2016 was a year of changes in financial aid, the biggest being the introduction of the early FAFSA, which is now available in October instead of January. Students and parents began adjusting their college and financial aid application timeframes accordingly, as some colleges also moved up their financial aid deadlines.
While this was a year of getting over new road bumps, 2017 will be a year of settling in. Current and future college students need to acclimate themselves to these changes, and make the necessary adaptations in their personal schedules so they receive the maximum amount of financial aid possible. Here are some things to be aware of regarding financial aid in the coming year:
• Students need to think way ahead: We are currently working on the FAFSA for the 2017-18 academic year. Anyone who plans to be in college, whether a new or returning student, has to complete the current FAFSA as soon as possible. Keep in mind, though, that the next FAFSA is on the horizon for 2018-19. Students who are currently juniors in high school should already be planning for this date.
• Tax years can get confusing: Although the idea is to make it easier to use the IRS Data Retrieval Tool, or DRT, to complete the FAFSA, it does get a little confusing when thinking about which tax year to use. Be aware of these guidelines:
· If you plan to attend college from July 1, 2016 through June 30, 2017, you can submit the 2016-17 FAFSA until June 30, 2017 using tax information from the 2015 tax year.
· If you plan to attend college from July 1, 2017 through June 30, 2018, you can submit the 2017-18 FAFSA until June 30, 2018, also using your 2015 tax information.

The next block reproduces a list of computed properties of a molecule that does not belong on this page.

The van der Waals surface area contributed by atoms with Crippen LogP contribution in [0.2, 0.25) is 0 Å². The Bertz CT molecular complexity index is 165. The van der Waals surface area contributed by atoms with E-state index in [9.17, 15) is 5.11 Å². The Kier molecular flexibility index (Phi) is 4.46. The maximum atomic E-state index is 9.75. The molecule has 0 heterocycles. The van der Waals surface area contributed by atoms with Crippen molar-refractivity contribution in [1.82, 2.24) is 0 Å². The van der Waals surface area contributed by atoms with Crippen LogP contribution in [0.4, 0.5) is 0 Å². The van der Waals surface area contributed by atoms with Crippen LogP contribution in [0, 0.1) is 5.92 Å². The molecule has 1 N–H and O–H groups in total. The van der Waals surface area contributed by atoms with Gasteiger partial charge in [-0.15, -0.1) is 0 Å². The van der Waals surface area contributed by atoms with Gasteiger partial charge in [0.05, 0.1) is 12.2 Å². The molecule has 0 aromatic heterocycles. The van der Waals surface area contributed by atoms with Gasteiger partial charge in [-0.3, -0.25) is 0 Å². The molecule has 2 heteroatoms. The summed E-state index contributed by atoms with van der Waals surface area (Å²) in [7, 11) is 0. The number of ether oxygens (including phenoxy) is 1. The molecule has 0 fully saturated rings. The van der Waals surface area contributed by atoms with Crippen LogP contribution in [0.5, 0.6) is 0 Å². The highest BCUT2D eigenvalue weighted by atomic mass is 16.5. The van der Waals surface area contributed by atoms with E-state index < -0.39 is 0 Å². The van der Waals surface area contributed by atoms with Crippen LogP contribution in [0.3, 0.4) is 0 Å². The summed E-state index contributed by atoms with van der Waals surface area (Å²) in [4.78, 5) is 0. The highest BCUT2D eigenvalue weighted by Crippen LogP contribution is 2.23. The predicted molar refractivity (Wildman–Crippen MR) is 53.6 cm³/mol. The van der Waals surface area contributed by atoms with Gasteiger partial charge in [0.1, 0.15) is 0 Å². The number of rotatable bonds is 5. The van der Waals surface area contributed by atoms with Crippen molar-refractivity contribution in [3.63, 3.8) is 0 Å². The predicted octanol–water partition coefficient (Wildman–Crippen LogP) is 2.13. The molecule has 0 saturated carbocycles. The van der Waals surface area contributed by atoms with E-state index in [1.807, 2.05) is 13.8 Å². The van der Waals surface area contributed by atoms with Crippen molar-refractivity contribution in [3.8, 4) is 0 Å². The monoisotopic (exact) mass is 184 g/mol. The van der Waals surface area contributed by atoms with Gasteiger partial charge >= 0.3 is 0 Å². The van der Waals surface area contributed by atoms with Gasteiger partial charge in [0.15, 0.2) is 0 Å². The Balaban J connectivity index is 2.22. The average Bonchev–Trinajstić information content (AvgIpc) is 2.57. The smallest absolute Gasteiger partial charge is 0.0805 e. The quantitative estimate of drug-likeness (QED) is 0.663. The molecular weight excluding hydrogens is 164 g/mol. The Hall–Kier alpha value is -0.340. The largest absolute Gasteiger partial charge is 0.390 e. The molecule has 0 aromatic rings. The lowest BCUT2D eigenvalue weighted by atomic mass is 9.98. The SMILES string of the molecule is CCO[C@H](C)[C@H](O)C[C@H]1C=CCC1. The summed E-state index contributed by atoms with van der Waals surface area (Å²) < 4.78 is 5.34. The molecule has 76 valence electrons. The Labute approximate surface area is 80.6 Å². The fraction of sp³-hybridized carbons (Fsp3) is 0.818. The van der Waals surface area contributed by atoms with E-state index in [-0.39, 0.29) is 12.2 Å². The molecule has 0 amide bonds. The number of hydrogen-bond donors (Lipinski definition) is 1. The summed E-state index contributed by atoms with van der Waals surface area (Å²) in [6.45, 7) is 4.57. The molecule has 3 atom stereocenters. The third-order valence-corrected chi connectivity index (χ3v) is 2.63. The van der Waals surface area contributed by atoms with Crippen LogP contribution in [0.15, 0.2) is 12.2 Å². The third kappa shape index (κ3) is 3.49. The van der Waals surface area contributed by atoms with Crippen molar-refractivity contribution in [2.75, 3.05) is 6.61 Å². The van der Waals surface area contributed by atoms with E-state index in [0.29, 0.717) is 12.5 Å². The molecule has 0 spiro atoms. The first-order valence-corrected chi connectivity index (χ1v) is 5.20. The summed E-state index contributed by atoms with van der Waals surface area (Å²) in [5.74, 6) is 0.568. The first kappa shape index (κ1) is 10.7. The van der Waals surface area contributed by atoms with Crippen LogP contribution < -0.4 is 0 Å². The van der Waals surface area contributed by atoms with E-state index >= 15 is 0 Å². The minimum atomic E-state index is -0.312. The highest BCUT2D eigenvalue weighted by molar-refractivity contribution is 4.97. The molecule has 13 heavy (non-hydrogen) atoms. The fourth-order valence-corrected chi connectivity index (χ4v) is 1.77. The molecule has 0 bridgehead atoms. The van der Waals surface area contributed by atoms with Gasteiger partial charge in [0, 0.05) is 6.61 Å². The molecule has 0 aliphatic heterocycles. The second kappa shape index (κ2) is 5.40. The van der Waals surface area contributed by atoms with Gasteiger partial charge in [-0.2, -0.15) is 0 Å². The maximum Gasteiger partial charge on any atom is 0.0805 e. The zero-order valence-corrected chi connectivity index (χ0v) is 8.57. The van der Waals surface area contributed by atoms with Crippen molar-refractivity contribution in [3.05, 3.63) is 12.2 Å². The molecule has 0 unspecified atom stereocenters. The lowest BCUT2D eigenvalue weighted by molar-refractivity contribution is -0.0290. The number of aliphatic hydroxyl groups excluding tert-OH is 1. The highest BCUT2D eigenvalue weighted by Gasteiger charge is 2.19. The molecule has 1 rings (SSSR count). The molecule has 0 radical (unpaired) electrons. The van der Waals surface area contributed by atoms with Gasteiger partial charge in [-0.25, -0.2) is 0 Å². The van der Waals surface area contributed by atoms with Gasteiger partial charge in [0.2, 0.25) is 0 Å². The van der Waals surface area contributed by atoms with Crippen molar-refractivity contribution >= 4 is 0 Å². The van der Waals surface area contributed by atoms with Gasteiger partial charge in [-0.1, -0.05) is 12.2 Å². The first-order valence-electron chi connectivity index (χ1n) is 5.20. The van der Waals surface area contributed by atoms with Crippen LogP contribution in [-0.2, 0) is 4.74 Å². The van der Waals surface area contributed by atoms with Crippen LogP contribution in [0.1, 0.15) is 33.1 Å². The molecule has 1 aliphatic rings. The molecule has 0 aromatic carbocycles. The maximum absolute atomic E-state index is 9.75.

· If you plan to attend college from July 1, 2018 through June 30, 2019, you can submit the 2018-19 FAFSA between October 1, 2017 and June 30, 2019, using your 2016 tax information.
• Financial planning might get complicated: Sometimes parents want to make certain financial transactions by the end of a particular year to try to present a more favorable picture for financial aid purposes. This will require a lot more long-range planning as the FAFSA is now using prior-prior-year, or PPY, information. Parents of students who may not even be in college for several years may need to make more financial moves in 2017 than they envisioned.
• Keep your documentation: Because of the use of PPY information, some families’ financial circumstances change before they complete the FAFSA. Be prepared to complete the FAFSA using the timeframes required, and then submit your additional documentation directly to your colleges’ financial aid office.
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